Great to read at the moment….

March 10th, 2011

I find it hard to read other novels when I am on the finishing stretch of writing one, and I know other novelists feel the same way. So one of the great treats of finishing writing a book  -The Empty Nesters, out September 2011 – is the chance to start reading again.

First I thought I’d see if Sarah Blake’s The Postmistress lived up to its hype. It did. It is one of those novels you can almost taste, it’s so atmospheric, and the power of the story drew me through. I didn’t quite ‘get’ the last letter, though, although you’ll have to read it to see if you agree with me.

Next up was Kazuo Ishiguro’s Never Let Me Go, in its new jacket to coincide with the film. I often find myself avoiding ‘literary’ prize-winners, as I sometimes feel that novelty and tricksiness is allowed to triumph over good storytelling. Some ‘difficult’ books seem difficult for the sake of it, as if they’re showing off how much cleverer they are than the reader. Well, Never Let Me Go is neither difficult nor tricksy. It’s a beautifully crafted story, which stays absolutely true to itself from start to finish. Ishiguro creates an apparently tranquil everyday world which is underpinned by the horrifying concept of human beings who are created for spare parts. This is excellence in writing. Clear, true, imaginative -it’s what novels were made to do: unravel some of the mysteries of the human spirit.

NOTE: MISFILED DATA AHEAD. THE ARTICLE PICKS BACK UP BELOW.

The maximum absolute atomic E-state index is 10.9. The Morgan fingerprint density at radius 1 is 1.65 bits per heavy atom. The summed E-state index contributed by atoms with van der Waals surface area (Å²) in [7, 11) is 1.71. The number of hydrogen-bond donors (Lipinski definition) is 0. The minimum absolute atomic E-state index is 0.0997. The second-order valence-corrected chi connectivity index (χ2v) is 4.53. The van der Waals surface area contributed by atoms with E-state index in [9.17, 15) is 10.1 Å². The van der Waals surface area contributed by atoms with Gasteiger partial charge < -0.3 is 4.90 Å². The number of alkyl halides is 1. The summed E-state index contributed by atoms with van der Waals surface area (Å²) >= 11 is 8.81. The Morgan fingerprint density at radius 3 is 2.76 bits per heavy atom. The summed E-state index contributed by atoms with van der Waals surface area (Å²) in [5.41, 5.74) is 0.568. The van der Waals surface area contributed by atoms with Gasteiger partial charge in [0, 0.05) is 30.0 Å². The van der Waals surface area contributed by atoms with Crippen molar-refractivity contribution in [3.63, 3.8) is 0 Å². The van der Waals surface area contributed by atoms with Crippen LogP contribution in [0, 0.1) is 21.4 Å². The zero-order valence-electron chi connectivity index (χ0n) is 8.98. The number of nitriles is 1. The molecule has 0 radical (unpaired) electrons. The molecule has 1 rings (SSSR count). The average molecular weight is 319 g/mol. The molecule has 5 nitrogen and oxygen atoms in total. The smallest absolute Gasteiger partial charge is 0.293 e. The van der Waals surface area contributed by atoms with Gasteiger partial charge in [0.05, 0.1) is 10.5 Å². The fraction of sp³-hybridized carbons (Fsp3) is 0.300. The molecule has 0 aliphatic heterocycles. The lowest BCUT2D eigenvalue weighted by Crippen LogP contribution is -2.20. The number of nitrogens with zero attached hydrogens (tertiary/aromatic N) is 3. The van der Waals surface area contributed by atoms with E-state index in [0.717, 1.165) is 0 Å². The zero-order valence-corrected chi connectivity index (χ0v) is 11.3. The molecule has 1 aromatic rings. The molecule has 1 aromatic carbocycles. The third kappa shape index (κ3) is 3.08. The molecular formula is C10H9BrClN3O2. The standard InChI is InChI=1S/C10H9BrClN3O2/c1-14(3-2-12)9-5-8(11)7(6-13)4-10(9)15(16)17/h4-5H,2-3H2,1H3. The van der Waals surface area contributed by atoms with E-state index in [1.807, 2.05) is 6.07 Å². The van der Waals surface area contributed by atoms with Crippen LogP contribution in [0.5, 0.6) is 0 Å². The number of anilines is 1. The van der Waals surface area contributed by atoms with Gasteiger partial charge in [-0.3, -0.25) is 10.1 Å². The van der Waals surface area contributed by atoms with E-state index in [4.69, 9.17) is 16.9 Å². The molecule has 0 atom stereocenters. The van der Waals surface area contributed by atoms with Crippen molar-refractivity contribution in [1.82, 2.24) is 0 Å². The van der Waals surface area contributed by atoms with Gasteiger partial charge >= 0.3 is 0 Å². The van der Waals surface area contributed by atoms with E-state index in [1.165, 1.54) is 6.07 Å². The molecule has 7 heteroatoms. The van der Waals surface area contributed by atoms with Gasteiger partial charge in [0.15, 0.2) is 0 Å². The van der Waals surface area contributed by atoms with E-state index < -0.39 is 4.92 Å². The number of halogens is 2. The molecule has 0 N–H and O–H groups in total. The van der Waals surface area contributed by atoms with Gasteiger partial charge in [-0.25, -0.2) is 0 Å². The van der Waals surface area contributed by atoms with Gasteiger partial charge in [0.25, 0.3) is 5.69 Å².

Now I’m on Dorothy Koomson’s The Woman He Loved Before.  Her books are focussed on contemporary relationships, and this is an area that can be dismissed as ‘chick lit’, but Koomson is evolving into a complex and compelling writer. I’m only half way along, so I’ll complete this review later, but I do really want to know what happens, which, to me, is the essence of a good novel.

I’ll be back soon.

One Comment so far, please feel free...

  1. Sandra Mackness Says:

    April 2nd, 2011 at 3:20 pm

    I too have recently finished Never Let Me Go, having been intrigued by the film. The book is, I think, a much better experience than the movie. Your comments sum it up. Look forward to reading some of your work soon.

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